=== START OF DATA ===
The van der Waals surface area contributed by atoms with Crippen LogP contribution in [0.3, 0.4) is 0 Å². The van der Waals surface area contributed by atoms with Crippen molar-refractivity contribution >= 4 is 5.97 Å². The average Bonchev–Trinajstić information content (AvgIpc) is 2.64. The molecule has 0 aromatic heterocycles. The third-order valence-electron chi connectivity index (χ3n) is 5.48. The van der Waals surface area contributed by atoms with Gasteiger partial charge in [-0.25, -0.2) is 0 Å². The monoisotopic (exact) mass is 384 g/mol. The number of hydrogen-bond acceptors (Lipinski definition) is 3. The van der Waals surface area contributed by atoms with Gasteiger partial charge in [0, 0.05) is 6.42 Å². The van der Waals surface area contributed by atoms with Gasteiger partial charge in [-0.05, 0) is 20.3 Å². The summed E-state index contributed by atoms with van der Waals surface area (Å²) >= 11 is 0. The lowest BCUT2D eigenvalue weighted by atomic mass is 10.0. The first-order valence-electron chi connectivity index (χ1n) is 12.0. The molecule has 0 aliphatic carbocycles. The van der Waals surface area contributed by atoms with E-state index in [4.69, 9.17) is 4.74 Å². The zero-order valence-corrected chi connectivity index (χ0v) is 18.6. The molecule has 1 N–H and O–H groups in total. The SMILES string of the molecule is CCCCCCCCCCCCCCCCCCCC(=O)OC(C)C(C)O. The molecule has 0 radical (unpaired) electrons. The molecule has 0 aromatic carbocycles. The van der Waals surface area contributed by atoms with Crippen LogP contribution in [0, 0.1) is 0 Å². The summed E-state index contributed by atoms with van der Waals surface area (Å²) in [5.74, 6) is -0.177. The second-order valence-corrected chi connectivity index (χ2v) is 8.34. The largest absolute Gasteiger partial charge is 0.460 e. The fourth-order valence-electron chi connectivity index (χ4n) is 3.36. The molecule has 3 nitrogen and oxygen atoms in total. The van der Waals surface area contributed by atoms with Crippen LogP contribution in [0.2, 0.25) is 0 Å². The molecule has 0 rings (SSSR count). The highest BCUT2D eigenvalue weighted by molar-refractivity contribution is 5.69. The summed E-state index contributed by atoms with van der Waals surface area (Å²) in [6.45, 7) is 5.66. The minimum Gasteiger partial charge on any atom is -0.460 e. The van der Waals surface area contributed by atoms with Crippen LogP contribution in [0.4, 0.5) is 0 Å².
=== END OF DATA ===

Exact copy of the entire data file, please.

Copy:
The van der Waals surface area contributed by atoms with Crippen LogP contribution in [0.3, 0.4) is 0 Å². The van der Waals surface area contributed by atoms with Crippen molar-refractivity contribution >= 4 is 5.97 Å². The average Bonchev–Trinajstić information content (AvgIpc) is 2.64. The molecule has 0 aromatic heterocycles. The third-order valence-electron chi connectivity index (χ3n) is 5.48. The van der Waals surface area contributed by atoms with Gasteiger partial charge in [-0.25, -0.2) is 0 Å². The monoisotopic (exact) mass is 384 g/mol. The number of hydrogen-bond acceptors (Lipinski definition) is 3. The van der Waals surface area contributed by atoms with Gasteiger partial charge in [0, 0.05) is 6.42 Å². The van der Waals surface area contributed by atoms with Gasteiger partial charge in [-0.05, 0) is 20.3 Å². The summed E-state index contributed by atoms with van der Waals surface area (Å²) >= 11 is 0. The lowest BCUT2D eigenvalue weighted by atomic mass is 10.0. The first-order valence-electron chi connectivity index (χ1n) is 12.0. The molecule has 0 aliphatic carbocycles. The van der Waals surface area contributed by atoms with E-state index in [4.69, 9.17) is 4.74 Å². The zero-order valence-corrected chi connectivity index (χ0v) is 18.6. The molecule has 1 N–H and O–H groups in total. The SMILES string of the molecule is CCCCCCCCCCCCCCCCCCCC(=O)OC(C)C(C)O. The molecule has 0 radical (unpaired) electrons. The molecule has 0 aromatic carbocycles. The van der Waals surface area contributed by atoms with Crippen LogP contribution in [0, 0.1) is 0 Å². The summed E-state index contributed by atoms with van der Waals surface area (Å²) in [5.74, 6) is -0.177. The second-order valence-corrected chi connectivity index (χ2v) is 8.34. The largest absolute Gasteiger partial charge is 0.460 e. The fourth-order valence-electron chi connectivity index (χ4n) is 3.36. The molecule has 3 nitrogen and oxygen atoms in total. The van der Waals surface area contributed by atoms with Crippen LogP contribution in [0.2, 0.25) is 0 Å². The molecule has 0 rings (SSSR count). The highest BCUT2D eigenvalue weighted by molar-refractivity contribution is 5.69. The summed E-state index contributed by atoms with van der Waals surface area (Å²) in [6.45, 7) is 5.66. The minimum Gasteiger partial charge on any atom is -0.460 e. The van der Waals surface area contributed by atoms with Crippen LogP contribution in [0.4, 0.5) is 0 Å².